January 26, 2012 Leave a comment
Scenes from New Years Eve in Beijing, January 23, 2012…
January 8, 2012 3 Comments
“It’s romantic, it’s nostalgic, it’s wistful, it’s provocative. It’s about time, nature, mortality, disinvestment.” – Greco
Recently I came across an exploratory article on the voyeuristic art of “ruin porn.” In a somewhat humorous similarity of terms to riot porn, the ruin porn of today elicits the hedonistic drive, the aesthetic: both intellectual and sensuous, to hunt down derelict urban spaces, and rural husks, to explore the lost sides of development and decay, to find beauty in the cruelty of images. It can be an individualistic satori at the first sight and shudder release or an orgiastic experience for groups of urban explorers, chattering away to themselves about the good luck of the find. Exploring the abandoned, reclaimed, abandoned spaces, rich in texture-seen and superimposed by the metaphysics of Bachelard’s imagination, can present a number of fascinating distractions from the banalities of plastic commodified modernity. It can lead to pondering questions of permanence and beauty, as the planned beauty of great buildings falls to ruin a whole new subculture finds its truest beauty revealed.
“Pursuing and photographing the old is an addictive hobby. Dozens of blogs and online galleries share strategies for entry and showcase ever-bulging collections of moss-covered factory floors and lathe-exposed school buildings.
There’s no shortage of theories as to just why these images (in this case, a long-shuttered mental asylum) fascinate us. They “offer an escape from excessive order,” says Tim Edensor, a professor of geography at Manchester Metropolitan University who studies the appeal of urban ruins. “They’re marginal spaces filled with old and obscure objects. You can see and feel things that you can’t in the ordinary world.”
Len Albright, a 31-year-old Princeton post-doctoral student who’s tagged along with ruin explorers in Chicago, Cleveland, Philadelphia, and Pittsburgh, believes the experience is “more about the sense of ownership than anything else.”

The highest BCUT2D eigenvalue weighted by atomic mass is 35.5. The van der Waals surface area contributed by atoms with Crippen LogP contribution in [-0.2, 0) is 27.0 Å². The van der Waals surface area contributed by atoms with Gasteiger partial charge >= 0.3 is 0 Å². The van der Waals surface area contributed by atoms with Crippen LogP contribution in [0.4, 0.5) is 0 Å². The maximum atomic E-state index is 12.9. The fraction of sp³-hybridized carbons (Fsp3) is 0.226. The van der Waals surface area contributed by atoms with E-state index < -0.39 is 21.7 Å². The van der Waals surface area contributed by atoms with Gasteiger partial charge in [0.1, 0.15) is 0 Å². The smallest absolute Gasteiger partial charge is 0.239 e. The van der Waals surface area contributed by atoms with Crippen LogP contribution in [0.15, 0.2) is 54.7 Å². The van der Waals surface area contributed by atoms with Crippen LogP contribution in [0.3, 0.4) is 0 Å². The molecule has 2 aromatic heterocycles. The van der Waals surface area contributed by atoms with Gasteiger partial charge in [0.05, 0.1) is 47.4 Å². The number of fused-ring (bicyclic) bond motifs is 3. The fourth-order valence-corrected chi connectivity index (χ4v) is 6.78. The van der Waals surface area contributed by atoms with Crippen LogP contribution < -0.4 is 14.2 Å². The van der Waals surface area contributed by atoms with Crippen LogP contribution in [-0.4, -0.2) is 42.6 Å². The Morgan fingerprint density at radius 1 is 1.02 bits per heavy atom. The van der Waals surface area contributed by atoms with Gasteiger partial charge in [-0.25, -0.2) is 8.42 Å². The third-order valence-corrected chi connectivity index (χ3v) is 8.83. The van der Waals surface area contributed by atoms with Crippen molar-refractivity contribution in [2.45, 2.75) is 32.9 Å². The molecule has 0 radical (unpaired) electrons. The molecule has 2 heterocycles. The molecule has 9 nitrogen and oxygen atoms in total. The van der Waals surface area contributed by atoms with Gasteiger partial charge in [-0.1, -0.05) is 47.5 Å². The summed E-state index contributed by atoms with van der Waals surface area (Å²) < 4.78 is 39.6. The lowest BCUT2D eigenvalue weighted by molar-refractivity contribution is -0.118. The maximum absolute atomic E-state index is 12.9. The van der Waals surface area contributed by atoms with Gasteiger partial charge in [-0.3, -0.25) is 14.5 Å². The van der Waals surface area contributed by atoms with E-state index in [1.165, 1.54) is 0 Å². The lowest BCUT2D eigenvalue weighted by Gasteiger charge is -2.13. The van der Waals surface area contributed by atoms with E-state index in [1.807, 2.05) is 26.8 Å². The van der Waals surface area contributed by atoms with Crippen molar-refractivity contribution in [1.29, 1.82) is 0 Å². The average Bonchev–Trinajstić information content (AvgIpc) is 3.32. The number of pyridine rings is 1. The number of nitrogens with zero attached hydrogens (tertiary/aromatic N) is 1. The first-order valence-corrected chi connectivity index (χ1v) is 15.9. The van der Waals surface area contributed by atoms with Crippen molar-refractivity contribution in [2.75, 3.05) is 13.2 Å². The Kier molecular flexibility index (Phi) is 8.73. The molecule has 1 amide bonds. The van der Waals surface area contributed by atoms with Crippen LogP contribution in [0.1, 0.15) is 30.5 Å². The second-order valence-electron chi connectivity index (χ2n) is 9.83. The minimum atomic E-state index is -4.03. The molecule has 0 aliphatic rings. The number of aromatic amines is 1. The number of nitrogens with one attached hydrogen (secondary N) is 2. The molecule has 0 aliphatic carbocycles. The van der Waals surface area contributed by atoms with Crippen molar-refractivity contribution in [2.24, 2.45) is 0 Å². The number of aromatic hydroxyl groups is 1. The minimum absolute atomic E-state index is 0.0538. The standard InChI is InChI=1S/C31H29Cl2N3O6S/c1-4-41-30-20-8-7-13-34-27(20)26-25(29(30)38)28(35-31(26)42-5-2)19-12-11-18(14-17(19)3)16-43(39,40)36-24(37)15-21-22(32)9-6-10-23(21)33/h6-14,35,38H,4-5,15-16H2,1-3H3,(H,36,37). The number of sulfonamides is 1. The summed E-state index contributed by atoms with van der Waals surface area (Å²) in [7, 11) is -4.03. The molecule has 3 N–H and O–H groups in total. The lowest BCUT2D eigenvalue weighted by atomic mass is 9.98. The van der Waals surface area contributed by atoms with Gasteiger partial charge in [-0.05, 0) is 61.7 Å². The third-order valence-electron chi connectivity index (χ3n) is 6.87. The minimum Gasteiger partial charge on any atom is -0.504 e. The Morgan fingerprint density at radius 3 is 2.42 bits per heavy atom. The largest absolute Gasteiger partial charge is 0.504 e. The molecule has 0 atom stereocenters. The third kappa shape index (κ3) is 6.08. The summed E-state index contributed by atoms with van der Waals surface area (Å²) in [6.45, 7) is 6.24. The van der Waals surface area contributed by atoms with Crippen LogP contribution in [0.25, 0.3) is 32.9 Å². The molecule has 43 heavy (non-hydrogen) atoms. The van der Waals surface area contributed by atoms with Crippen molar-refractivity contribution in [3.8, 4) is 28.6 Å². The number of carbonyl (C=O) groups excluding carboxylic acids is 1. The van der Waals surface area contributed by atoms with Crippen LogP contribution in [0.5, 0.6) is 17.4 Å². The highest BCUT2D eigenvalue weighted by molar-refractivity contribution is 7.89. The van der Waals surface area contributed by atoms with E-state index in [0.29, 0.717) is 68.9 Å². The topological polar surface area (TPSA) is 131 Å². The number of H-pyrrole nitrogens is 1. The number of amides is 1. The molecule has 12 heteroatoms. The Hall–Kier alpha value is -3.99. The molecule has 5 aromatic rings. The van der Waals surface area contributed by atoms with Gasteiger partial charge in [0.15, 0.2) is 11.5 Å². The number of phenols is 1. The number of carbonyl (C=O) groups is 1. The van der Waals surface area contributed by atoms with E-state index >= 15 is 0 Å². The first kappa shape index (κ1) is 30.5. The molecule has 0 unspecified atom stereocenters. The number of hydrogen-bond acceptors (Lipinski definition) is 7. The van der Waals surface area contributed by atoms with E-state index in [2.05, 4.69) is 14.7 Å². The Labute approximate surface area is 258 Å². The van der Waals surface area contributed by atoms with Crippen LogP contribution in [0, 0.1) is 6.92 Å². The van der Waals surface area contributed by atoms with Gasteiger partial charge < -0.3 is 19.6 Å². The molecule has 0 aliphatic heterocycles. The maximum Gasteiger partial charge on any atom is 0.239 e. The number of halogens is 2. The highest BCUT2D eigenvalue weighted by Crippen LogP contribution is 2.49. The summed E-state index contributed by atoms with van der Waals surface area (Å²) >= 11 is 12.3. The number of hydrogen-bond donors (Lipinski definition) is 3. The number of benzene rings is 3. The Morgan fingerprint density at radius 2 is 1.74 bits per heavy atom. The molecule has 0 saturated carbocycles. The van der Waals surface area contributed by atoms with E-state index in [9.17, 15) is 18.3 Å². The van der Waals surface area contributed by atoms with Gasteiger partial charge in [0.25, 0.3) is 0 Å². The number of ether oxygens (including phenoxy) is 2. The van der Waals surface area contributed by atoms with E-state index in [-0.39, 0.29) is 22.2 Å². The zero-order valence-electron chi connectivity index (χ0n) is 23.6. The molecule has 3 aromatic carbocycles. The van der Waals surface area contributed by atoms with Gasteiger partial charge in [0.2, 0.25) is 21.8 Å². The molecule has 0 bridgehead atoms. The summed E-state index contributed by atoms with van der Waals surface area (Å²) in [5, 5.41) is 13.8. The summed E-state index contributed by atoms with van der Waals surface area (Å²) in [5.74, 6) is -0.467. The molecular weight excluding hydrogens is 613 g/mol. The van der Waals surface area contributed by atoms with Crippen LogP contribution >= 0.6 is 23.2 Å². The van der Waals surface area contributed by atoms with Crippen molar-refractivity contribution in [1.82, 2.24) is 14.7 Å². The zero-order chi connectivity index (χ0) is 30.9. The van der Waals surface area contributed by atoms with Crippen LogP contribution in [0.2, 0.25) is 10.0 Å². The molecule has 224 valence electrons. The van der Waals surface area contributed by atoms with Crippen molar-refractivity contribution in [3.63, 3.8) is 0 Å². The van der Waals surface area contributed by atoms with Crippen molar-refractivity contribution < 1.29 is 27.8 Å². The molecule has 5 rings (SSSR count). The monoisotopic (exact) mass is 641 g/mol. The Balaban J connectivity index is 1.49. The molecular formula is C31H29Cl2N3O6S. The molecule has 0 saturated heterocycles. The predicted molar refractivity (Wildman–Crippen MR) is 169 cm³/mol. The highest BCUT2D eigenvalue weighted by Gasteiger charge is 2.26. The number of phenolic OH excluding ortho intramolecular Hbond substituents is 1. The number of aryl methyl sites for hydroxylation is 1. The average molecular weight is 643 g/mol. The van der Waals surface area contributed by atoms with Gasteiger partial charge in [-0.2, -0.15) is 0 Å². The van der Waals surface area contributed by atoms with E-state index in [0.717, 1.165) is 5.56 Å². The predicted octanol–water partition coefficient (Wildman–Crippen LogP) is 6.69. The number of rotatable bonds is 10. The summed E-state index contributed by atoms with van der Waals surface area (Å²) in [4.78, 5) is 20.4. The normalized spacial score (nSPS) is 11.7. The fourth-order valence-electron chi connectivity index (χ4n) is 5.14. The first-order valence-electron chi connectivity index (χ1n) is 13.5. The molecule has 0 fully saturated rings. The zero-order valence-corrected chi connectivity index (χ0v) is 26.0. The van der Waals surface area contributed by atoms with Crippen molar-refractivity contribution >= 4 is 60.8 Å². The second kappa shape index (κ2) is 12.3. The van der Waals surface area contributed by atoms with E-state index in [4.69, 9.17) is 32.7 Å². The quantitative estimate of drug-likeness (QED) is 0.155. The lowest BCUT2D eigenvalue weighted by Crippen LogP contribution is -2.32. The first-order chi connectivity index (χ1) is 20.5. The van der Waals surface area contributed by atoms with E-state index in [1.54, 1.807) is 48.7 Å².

He describes the derring-do involved in scaling urban ruins. “There’s this whole strategy for figuring out how to get in,” he says. “They start by hiding in the tree line at the edge of the property, checking for security guards. Then one of them dashes to the wall of the building. He starts looking for unlocked doors or busted out windows. There’s a lot of creeping and crawling, almost like a military operation.”
But for Matthew Christopher, the man who snapped the photograph described above, it was — at least in the beginning — more about curiosity. Only as he stood amid the eerily silent hallways and peeling ceilings of a similarly crumbling institution did he truly understand its role in the history of mental health. “When I visited the abandoned Philadelphia State Hospital, and then some of the others, I was able to connect the dots, to see the progress of treatment through the years,” Christopher says. “Architecture and the ethos of the times became linked for me.”
Christopher’s work is well suited to elicit emotions and questions on time and nature, steel and earth, flesh and alloy. It draws the viewer into a texture rich world and, in much the same way as Anslem Kiefer, invites its audience to rethink the past and challenge accepted narratives of progress. Greco’s piece is a wonderful light into the tunnel of not only urban exploration and the photography of derelict spaces but an invitation to rethink physical space, urban meaning and the interstices of structure and significance.
Christopher’s work pulses with a kind of reanimated life, but I would also direct anyone interested in the visually stimulating urban reclaimation process toward the user generated forum at Derelict Places. This forum is for all those interested in the history and documentation of urban abandonment and decay, of dereliction from field to factory. It is a fantastic concept and one which brings a kind of prosumer, producing and consuming, legitimacy to the thesis underlying discussions of re-envisioning lost spaces as a new coming together of ideas and creation. It takes abandoned space and directs it into the visual collective consciousness of its viewers. By bringing lost segments of society, first hidden buildings, into focus a renovation in ideology on what it means to live together may too come into focus, a focus freed from the overzealous commodification of modern society-which brought many of these places first to life, only to let them die.
I took these final five pictures in Beijing in 2009.
January 4, 2012 Leave a comment